Now looking back on it, if a camera had to meet its death to the cold hard world of the ground, I’m sure it was happy to have done so on the cobblestone in front of Hampton Court. At the time, however, it was the worst possible thing that could have ever happened. What was I suppose to do after my camera broke after only 2 ½ days in London. I still had another week left of adventuring around England. Part of my trip, was to be able to photograph what I saw. You can’t exactly photograph what you’re seeing when you don’t have a functioning camera. It was a disaster. A disaster which inevitably led to my calling home in tears (yes even big independent girls travelling around a foreign country by themselves still call home in tears). Of course there was a solution. It wasn’t a solution that would make me happy, but it was a solution. I could find a place that sold disposable cameras. None of this would make up for the fact, that I would depart from Hampton Court, a second time, with little to no photographic evidence that I had been there.
I had the chance to wander around the gardens, even if I was a bit gloomy about the whole situation. The building is actually remarkable. From the entrance of Hampton Court you look like you’re walking into an old ancient castle, you can practically picture Henry the 8th stumbling around with his 6 wives (it doesn’t help that there’s a living history version of him walking around either). When you emerge in the gardens at the back, though, it’s like you’re looking at an entirely different building. The George’s and Charles’s of England added to the castle in later years, adding their own bedrooms and kitchens and anything else you can think of. So the back looks like a Georgian manor instead of a crumbling old castle. To be expected the gardens were beautiful and more incredible than I expected and the grounds continue well beyond the portion where visitors are allowed to tread. Beyond the fence the trees go on forever, and it’s regrettable that I couldn’t wander out among them for hours at a time.
Aside from my camera breaking, I drew one significant conclusion while I wandered around Hampton Court: if ever there was a place to get married, it would be here. (Unfortunately I’m pretty certain you have to be royalty to get married at a royal castle: I’ll start looking for my duke as soon as humanly possible).
After the day I had though, I was certain that all I wanted to do was go home and sleep. As I was walking from the random bus drop off to the castle I passed several buses marked for Hounslow Central. I memorized the number, figuring it made more sense to take a bus directly to where I needed to go than it did to take a bus to take a train to take another train. So I found the nearest bus stop and waited for the bus I needed.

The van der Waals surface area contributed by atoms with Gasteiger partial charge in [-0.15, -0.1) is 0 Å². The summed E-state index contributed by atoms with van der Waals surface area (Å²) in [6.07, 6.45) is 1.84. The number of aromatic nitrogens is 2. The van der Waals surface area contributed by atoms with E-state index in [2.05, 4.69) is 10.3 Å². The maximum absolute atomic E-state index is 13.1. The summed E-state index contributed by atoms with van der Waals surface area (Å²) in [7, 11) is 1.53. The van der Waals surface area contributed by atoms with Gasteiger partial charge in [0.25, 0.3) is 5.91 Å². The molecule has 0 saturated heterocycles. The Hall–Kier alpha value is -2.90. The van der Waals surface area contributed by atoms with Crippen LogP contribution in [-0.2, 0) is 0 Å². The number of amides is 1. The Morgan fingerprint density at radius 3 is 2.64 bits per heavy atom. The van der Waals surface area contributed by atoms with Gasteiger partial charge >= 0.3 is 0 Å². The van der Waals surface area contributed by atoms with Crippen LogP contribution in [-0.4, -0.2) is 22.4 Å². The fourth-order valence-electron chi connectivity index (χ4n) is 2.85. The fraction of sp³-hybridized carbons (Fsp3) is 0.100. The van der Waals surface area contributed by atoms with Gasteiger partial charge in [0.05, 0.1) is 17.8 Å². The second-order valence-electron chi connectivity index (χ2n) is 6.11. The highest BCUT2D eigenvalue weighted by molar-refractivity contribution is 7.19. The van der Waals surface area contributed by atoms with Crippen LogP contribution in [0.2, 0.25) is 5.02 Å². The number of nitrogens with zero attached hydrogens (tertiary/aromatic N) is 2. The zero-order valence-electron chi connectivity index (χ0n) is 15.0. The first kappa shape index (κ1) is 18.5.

I’m about 99% sure the bus said Hounslow Central on it when it pulled up to the bus stop. I got on, took my seat and pulled out my book, occasionally glancing up to see where we were. I shut my book around Hounslow East, figuring that any minute I’d be pulling onto the street that ran right in front of my hotel. But, the bus just kept going and going and going, until I was one of about 3 passengers left. And then I realized that the bus no longer said it was going to Hounslow Central it said it was going to Heathrow. I could have easily stayed on the bus and gotten off at Heathrow and took the train back to Hounslow. But, there was a part of me a bit concerned that the bus was not going to stop somewhere at Heathrow where I was going to be able to get to a train. So, I got off immediately at the next stop and waited for the bus heading in the opposite direction. It came rather quickly and I departed at Hounslow East and grabbed the train to take me one stop over to Hounslow Central.
It was perhaps the most terrifying part of an already bad day. The thought that I could have gotten lost in a foreign city, in an area that was beyond my maps limits. Oh, and did I mention I was by myself. Yeah that added to the fear. Luckily, having come from a public transportation city, I knew that the same bus will follow the same route, in the opposite direction, and all you have to do to get that bus is cross the road.
I finally made it home around 7:30, considerably later than the 6 I was originally planning on being back. I was tired. I was grumpy. And so, I quickly climbed into bed, because I had made the decision that I couldn’t live in England without a camera so I would need to set out early the next day to pick up at least 3 disposable cameras.
Maybe everyone needs a day like I had to make them realize that travelling is not always easy. To make them appreciate where they are. In the moment, it was the worst day ever. But, looking back on the day, I had not just 1 good story, not just 2 good stories, but at least 3 good stories, to share with friends and family, all from one day. And, if you ask me that’s just impressive.